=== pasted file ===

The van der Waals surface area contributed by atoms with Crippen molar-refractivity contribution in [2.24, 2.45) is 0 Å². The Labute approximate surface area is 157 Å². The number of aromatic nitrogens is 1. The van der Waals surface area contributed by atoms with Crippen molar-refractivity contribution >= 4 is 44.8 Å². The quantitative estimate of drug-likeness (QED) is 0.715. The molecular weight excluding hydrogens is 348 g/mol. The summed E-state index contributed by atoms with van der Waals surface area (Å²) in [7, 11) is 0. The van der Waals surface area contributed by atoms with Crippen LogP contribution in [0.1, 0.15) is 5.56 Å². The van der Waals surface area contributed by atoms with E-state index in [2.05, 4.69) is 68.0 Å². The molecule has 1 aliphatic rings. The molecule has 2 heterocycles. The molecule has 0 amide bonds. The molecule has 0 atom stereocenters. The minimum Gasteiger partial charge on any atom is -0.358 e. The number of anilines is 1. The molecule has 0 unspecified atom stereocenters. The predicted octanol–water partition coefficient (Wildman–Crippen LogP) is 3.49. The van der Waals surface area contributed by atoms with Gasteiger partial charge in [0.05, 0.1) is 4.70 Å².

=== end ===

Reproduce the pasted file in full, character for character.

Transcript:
The van der Waals surface area contributed by atoms with Crippen molar-refractivity contribution in [2.24, 2.45) is 0 Å². The Labute approximate surface area is 157 Å². The number of aromatic nitrogens is 1. The van der Waals surface area contributed by atoms with Crippen molar-refractivity contribution >= 4 is 44.8 Å². The quantitative estimate of drug-likeness (QED) is 0.715. The molecular weight excluding hydrogens is 348 g/mol. The summed E-state index contributed by atoms with van der Waals surface area (Å²) in [7, 11) is 0. The van der Waals surface area contributed by atoms with Crippen LogP contribution in [0.1, 0.15) is 5.56 Å². The van der Waals surface area contributed by atoms with E-state index in [2.05, 4.69) is 68.0 Å². The molecule has 1 aliphatic rings. The molecule has 2 heterocycles. The molecule has 0 amide bonds. The molecule has 0 atom stereocenters. The minimum Gasteiger partial charge on any atom is -0.358 e. The number of anilines is 1. The molecule has 0 unspecified atom stereocenters. The predicted octanol–water partition coefficient (Wildman–Crippen LogP) is 3.49. The van der Waals surface area contributed by atoms with Gasteiger partial charge in [0.05, 0.1) is 4.70 Å².